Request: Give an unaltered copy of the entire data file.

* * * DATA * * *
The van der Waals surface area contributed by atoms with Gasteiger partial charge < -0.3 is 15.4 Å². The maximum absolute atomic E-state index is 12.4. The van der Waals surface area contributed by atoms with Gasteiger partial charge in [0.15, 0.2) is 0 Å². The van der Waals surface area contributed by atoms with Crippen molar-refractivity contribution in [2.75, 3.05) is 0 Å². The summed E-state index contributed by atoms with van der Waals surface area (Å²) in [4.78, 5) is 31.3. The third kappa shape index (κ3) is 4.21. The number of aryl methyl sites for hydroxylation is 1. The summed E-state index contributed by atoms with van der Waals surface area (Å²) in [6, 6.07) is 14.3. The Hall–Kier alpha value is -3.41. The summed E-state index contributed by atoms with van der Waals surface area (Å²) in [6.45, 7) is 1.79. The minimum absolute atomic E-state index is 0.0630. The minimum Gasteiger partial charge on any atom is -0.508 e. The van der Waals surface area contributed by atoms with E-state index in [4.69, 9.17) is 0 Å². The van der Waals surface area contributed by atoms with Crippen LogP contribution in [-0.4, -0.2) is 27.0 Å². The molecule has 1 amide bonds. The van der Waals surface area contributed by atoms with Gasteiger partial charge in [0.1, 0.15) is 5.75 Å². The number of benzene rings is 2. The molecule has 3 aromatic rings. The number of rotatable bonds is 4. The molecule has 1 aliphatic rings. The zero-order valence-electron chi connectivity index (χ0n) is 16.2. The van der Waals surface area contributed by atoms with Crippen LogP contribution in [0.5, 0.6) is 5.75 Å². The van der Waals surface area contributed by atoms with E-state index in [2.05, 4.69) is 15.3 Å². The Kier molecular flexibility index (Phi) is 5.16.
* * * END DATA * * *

The van der Waals surface area contributed by atoms with Gasteiger partial charge < -0.3 is 15.4 Å². The maximum absolute atomic E-state index is 12.4. The van der Waals surface area contributed by atoms with Gasteiger partial charge in [0.15, 0.2) is 0 Å². The van der Waals surface area contributed by atoms with Crippen molar-refractivity contribution in [2.75, 3.05) is 0 Å². The summed E-state index contributed by atoms with van der Waals surface area (Å²) in [4.78, 5) is 31.3. The third kappa shape index (κ3) is 4.21. The number of aryl methyl sites for hydroxylation is 1. The summed E-state index contributed by atoms with van der Waals surface area (Å²) in [6, 6.07) is 14.3. The Hall–Kier alpha value is -3.41. The summed E-state index contributed by atoms with van der Waals surface area (Å²) in [6.45, 7) is 1.79. The minimum absolute atomic E-state index is 0.0630. The minimum Gasteiger partial charge on any atom is -0.508 e. The van der Waals surface area contributed by atoms with E-state index in [4.69, 9.17) is 0 Å². The van der Waals surface area contributed by atoms with Crippen LogP contribution in [-0.4, -0.2) is 27.0 Å². The molecule has 1 amide bonds. The van der Waals surface area contributed by atoms with Gasteiger partial charge in [0.1, 0.15) is 5.75 Å². The number of benzene rings is 2. The molecule has 3 aromatic rings. The number of rotatable bonds is 4. The molecule has 1 aliphatic rings. The zero-order valence-electron chi connectivity index (χ0n) is 16.2. The van der Waals surface area contributed by atoms with Crippen LogP contribution in [0.5, 0.6) is 5.75 Å². The van der Waals surface area contributed by atoms with E-state index in [2.05, 4.69) is 15.3 Å². The Kier molecular flexibility index (Phi) is 5.16.